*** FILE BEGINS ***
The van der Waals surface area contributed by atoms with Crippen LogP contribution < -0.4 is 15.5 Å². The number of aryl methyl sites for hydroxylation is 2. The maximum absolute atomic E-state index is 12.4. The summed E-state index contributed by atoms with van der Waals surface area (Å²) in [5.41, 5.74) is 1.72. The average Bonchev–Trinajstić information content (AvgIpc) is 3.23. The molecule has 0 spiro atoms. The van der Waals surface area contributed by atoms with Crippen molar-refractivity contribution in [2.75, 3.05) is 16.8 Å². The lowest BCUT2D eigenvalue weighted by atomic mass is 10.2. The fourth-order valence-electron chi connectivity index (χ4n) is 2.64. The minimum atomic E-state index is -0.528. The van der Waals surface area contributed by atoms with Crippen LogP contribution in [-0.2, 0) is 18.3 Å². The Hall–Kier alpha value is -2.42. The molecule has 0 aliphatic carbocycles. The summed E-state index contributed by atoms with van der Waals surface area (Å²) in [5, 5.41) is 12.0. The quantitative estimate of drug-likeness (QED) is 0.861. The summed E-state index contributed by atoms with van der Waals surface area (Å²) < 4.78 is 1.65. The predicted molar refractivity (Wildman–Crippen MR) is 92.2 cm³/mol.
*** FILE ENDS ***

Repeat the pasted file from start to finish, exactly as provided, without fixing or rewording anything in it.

The van der Waals surface area contributed by atoms with Crippen LogP contribution < -0.4 is 15.5 Å². The number of aryl methyl sites for hydroxylation is 2. The maximum absolute atomic E-state index is 12.4. The summed E-state index contributed by atoms with van der Waals surface area (Å²) in [5.41, 5.74) is 1.72. The average Bonchev–Trinajstić information content (AvgIpc) is 3.23. The molecule has 0 spiro atoms. The van der Waals surface area contributed by atoms with Crippen molar-refractivity contribution in [2.75, 3.05) is 16.8 Å². The lowest BCUT2D eigenvalue weighted by atomic mass is 10.2. The fourth-order valence-electron chi connectivity index (χ4n) is 2.64. The minimum atomic E-state index is -0.528. The van der Waals surface area contributed by atoms with Crippen LogP contribution in [-0.2, 0) is 18.3 Å². The Hall–Kier alpha value is -2.42. The molecule has 0 aliphatic carbocycles. The summed E-state index contributed by atoms with van der Waals surface area (Å²) in [5, 5.41) is 12.0. The quantitative estimate of drug-likeness (QED) is 0.861. The summed E-state index contributed by atoms with van der Waals surface area (Å²) < 4.78 is 1.65. The predicted molar refractivity (Wildman–Crippen MR) is 92.2 cm³/mol.